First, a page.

​How can the ticketing industry be fairer on fans?

today29/06/2023 9

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The industry must become more transparent in the current ticketing climate. We investigated what changes can be made in order for this to happen

  • In partnership with viagogo
  • 29 June 2023

The ticketing industry has never been a particularly fair one, known for its lack of transparency, limited purchasing options, and unclear ways to resell your tickets. With that, consumer behaviour has seen a change in recent years as a decrease in the number of people going to events has been attributed to post-lockdown life, the cost of living crisis, and hesitancy over a change in plans. Last year in the US, no-show rates of up to 50% were reported at concerts and festivals, while one in three UK music fans planned to go to less music events in 2023.

Buyers need flexibility coming out of the back of the pandemic, and as consumer habits change, a pattern of hesitancy has appeared. Although sale windows are getting longer, research from Resident Advisor suggested last year that fans are now purchasing tickets closer to each event. 46% of people bought tickets within 30 days of an event taking place, up from 36% between 2017 and 2019. The industry needs to make a change to the ticket-buying process to bring back that demand and regrow the live events sector.

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We’ve investigated – alongside viagogo – how changes can be made to the ticketing industry in order to become fairer and more transparent for fans and regain the trust of those who have been previously burned by scammers, unfair or hidden fees, and ticket touts.

Make it clear: Improve transparency for fans and manage expectations

Event-goers are often left in the dark when it comes to knowing just how many shows an artist might be putting on, the number of tickets available, and when they will be released to the public. According to viagogo, new tour dates are often released during or shortly after the initial sale after fans have already rushed to purchase tickets for what they assumed might be the only available dates. By restricting the number of tickets sold, demand outweighs supply.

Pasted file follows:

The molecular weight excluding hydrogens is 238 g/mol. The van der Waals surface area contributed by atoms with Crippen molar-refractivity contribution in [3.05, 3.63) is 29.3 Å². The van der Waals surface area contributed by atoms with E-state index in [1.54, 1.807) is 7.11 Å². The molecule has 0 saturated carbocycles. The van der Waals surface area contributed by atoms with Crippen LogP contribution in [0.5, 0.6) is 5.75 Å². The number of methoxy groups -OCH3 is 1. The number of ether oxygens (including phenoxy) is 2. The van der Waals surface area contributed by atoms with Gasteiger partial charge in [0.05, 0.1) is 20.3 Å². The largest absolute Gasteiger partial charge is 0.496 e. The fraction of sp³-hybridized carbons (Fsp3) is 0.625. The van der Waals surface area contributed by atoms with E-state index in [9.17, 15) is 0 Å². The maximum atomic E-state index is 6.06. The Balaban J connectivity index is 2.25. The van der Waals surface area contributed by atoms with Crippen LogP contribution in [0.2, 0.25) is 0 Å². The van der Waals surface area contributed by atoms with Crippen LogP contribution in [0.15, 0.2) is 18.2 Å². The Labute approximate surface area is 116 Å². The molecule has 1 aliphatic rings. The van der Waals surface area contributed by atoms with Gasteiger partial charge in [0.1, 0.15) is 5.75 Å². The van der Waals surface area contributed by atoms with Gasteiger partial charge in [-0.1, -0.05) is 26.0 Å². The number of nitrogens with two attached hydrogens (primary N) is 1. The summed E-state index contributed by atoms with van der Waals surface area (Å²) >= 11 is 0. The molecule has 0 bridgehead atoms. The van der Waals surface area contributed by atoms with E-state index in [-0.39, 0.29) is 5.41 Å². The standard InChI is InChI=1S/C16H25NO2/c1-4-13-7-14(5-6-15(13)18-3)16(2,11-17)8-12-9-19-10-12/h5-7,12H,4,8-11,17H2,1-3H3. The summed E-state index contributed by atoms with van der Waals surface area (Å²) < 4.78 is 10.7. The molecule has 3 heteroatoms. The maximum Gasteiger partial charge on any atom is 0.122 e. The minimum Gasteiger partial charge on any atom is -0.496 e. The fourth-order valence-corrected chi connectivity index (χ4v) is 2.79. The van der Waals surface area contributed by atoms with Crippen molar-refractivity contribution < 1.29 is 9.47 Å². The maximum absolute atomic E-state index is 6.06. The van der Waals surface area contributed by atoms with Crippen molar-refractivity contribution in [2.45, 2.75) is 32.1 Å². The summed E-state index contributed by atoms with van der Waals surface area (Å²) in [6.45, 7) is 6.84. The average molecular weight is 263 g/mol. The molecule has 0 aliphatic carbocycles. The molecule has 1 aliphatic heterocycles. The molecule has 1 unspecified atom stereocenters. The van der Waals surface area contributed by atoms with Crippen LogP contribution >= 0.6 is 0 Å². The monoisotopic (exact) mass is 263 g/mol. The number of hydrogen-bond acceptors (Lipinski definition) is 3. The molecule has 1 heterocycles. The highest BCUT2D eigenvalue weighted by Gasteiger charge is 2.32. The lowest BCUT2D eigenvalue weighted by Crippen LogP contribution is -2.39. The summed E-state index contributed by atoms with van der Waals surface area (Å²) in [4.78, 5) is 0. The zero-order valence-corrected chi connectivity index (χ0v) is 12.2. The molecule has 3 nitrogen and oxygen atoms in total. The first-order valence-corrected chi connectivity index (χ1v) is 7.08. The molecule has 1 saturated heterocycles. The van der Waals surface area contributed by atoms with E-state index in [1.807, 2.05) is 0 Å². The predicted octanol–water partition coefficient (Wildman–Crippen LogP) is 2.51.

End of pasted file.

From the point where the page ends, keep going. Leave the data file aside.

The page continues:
With that, thousands of fans can often get stuck waiting in virtual queues, overpaying for tickets, and jumping to hysteria in a panic-buying frenzy only for more tickets to be released shortly after the initial sale. This demand manipulation can be altered if only for more transparency when it comes to buying tickets. So how can this be improved?

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Ticketing companies should allow fans to make a more informed purchasing decision by providing full disclosure on the number of shows in a tour, the total number of tickets available during the entire ticket sale, and when tickets will be made available to the public. By also providing an insight into the number of tickets available to fans via public on-sale vs sponsors, club members, and corporate and hospitality tickets, fans will have more transparency into the ticket-buying process without the need to panic-buy.

Make it easy: Increase convenience for fans to buy their way

The time at which tickets go on sale is often pretty inconvenient. Ticket sales usually take place on Thursday and Friday mornings when your average Joe is working – and even then, they often go up early doors or during commuting hours. If you miss out on a sale, you might miss out on the event, which is why resale sites can often be a blessing in disguise when it comes to picking up late tickets.

Event-goers often face multiple ways to purchase tickets, from venue websites to artist links and resale sites, and can face issues such as purchasing tickets with a language barrier, difficult payment methods, and so on. So what can be done?

Ticketing sites should increase the option for fans to purchase tickets so they can decide where to buy, when to buy, and at what price point. These sites should also cater to all languages, and in multiple payment methods allowing ease of purchase.

Make it flexible: Increase flexibility for fans to change plans

Nowadays, fans need flexibility but are often not given enough clarity on ticket resale options should their plans change, preventing them from purchasing tickets in the first place. The cost of living crisis has impacted attendance to shows, and unclear resale options mean that those who purchased tickets and decided that they are unable to afford to go beforehand can’t recoup the money spent, and others miss out on the chance to go. Some websites also prohibit fans from reselling their tickets for specific events by imposing unfair and punitive terms and conditions.

Read this next: Over half of Brits priced out of live music events, according to YouGov poll

There are many reasons why festival-goers may have a change of heart – a favourite act might drop out, weather conditions look bleak, friends flake, or they simply can’t afford it any longer. Ticket-selling websites offering a face-value exchange are a flawed solution and can leave people out of pocket with unused tickets. On top of this, it reduces the ability for fans to secure last-minute deals, and for event organisers to maximise attendance on the day of the event. So how can this change?

Ticketing sites need to protect buyers’ rights to resell tickets on platforms of their choice so they’re not left out of pocket with a spare ticket. Resale sites such as viagogo offer a solution to those who change their mind at the last minute – one that allows them to recoup the money spent on a ticket, giving another fan the chance to attend. Fans should be clearly informed of their options to resell a ticket, and know they’re in safe hands when life throws a curveball.

Written by: Tim Hopkins

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